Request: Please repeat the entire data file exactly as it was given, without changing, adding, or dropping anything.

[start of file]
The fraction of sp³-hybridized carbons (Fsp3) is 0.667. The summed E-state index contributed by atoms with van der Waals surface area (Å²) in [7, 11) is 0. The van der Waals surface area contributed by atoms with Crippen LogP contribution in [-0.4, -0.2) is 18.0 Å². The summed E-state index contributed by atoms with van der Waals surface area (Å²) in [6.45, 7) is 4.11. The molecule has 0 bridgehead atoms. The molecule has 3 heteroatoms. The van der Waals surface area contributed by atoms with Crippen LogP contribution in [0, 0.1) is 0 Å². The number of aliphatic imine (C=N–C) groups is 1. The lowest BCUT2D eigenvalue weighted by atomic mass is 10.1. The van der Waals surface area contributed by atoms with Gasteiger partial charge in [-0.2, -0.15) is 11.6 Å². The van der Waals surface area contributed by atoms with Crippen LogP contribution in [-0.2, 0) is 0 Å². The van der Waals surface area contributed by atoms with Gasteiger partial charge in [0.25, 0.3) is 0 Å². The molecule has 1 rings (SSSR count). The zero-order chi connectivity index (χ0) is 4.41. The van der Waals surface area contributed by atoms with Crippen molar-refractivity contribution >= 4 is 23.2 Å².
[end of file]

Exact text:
The fraction of sp³-hybridized carbons (Fsp3) is 0.667. The summed E-state index contributed by atoms with van der Waals surface area (Å²) in [7, 11) is 0. The van der Waals surface area contributed by atoms with Crippen LogP contribution in [-0.4, -0.2) is 18.0 Å². The summed E-state index contributed by atoms with van der Waals surface area (Å²) in [6.45, 7) is 4.11. The molecule has 0 bridgehead atoms. The molecule has 3 heteroatoms. The van der Waals surface area contributed by atoms with Crippen LogP contribution in [0, 0.1) is 0 Å². The number of aliphatic imine (C=N–C) groups is 1. The lowest BCUT2D eigenvalue weighted by atomic mass is 10.1. The van der Waals surface area contributed by atoms with Gasteiger partial charge in [-0.2, -0.15) is 11.6 Å². The van der Waals surface area contributed by atoms with Crippen LogP contribution in [-0.2, 0) is 0 Å². The van der Waals surface area contributed by atoms with Gasteiger partial charge in [0.25, 0.3) is 0 Å². The molecule has 1 rings (SSSR count). The zero-order chi connectivity index (χ0) is 4.41. The van der Waals surface area contributed by atoms with Crippen molar-refractivity contribution >= 4 is 23.2 Å².